Advertisement

'This is what it should be like’: At World Cup, former U.S. women’s star envisions new era for sport

'This is what it should be like’: At World Cup, former U.S. women’s star envisions new era for sport
Maryland men's soccer coach Sasho Cirovski, left, with his wife, former U.S. national team member Shannon Higgins-Cirovski, at the Women's World Cup final on July 7 in Lyon, France. (Handout)

Shannon Higgins-Cirovski won four NCAA women’s soccer titles at North Carolina and the 1989 Hermann Trophy, given to the sport’s best player. She assisted the legendary Michelle Akers on both of her goals in the 1991 Women’s World Cup final, when the Americans first conquered the globe. She appeared in 51 games for the United States before retiring at age 23 and later being enshrined in the National Soccer Hall of Fame.

Her husband, Sasho Cirovski, the longtime coach of the Maryland men’s soccer team, says she “likes to be invisible,” but people with Wikipedia pages like hers do not often blend into the background, even an ocean away. So when Cirovski ordered a custom-made U.S. jersey ahead of their trip to France for the 2019 Women’s World Cup, complete with his wife’s playing-days nameplate (Higgins) and number (3) and an identifying addendum ("Husband of 1991 US WC Champion Shannon Higgins”), she was mortified.

Advertisement

“My wife, when she first saw it, said, ‘You are not wearing that. I will not be anywhere around you if you wear that,’ ” he recalled Friday. “I said, ‘Honey, I’m wearing it for two games.’ ”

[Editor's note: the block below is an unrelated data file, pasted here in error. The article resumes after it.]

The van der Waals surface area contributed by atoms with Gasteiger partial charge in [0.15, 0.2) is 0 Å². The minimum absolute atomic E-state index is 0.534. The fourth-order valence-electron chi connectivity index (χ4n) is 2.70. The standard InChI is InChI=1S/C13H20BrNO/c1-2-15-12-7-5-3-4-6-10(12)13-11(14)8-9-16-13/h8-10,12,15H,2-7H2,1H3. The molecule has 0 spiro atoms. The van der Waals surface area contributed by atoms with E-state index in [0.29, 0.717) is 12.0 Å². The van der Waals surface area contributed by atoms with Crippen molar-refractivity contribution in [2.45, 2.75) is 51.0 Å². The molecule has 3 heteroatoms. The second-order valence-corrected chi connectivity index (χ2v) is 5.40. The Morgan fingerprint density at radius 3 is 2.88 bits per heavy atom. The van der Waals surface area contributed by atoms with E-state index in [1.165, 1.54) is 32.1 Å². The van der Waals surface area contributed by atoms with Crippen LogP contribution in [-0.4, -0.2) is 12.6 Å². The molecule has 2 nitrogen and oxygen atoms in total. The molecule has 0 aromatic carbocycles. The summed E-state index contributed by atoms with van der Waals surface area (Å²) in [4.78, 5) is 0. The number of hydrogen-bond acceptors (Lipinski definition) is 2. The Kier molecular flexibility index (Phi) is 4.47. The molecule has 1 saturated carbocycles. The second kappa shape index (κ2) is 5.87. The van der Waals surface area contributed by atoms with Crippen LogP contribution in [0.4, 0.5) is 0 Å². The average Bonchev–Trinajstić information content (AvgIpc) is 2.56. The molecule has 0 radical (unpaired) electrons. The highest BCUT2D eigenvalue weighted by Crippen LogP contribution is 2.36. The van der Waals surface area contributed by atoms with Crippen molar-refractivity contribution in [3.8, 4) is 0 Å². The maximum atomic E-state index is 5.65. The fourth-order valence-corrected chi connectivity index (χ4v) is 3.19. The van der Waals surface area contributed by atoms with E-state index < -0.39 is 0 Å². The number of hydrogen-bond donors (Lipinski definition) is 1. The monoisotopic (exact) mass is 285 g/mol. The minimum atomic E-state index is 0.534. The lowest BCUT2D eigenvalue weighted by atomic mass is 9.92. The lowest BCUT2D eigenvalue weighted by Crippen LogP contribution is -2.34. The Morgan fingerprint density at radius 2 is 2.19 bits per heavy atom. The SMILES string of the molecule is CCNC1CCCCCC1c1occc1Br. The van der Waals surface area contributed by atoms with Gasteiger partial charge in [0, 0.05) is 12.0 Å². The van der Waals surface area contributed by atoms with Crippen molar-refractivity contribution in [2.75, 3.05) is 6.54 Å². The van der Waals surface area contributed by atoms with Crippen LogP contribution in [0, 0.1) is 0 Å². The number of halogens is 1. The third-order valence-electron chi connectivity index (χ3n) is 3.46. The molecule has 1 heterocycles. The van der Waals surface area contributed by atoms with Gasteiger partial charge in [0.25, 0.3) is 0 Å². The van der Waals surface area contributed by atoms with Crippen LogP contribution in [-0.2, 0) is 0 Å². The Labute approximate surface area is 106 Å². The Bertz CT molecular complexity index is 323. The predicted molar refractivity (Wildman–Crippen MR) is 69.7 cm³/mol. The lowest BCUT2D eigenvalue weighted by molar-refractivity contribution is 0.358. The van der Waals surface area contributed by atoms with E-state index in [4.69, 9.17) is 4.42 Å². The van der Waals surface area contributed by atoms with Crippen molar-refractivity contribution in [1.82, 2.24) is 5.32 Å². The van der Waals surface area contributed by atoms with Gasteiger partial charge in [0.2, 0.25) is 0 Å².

They just so happened to be two games that could change the trajectory of the sport stateside. After a tense 2-1 win over England in the semifinals, the Americans overwhelmed the Netherlands, 2-0, on July 7 for their second straight title and fourth overall. A high-profile march to glory ⁠— there were goals galore, inspired celebrations and even some White House-related tweeting ⁠— had carried the team and its cause célèbre from Lyon to the lead of newscasts the world over.

Higgins-Cirovski and her fellow ‘91ers, as the U.S. veterans of that inaugural Women’s World Cup are known, had started a push for equality almost three decades ago. Before this summer’s World Cup, the U.S. women sued their own federation, accusing U.S. Soccer of “institutionalized gender discrimination,” including inequity in pay. (The two sides last month agreed to mediation.)

The team’s public fight for gender equality has resonated. On Friday, a Hill-HarrisX survey found that 73% of registered American voters say the women’s team deserves the same pay as the U.S. men’s team, and another 17% believe they should be paid more. Higgins-Cirovski said the family’s middle daughter, Karli, a recent college graduate, has been sending her Megan Rapinoe videos ⁠— of speeches, not highlights. Their eldest daughter, Hailey, now better “understands who I am,” Higgins-Cirovski explained.

“Based on what's happening with this, she understands a little bit more about me and why I am as passionate about women as I am and them being treated fairly and equally,” she said.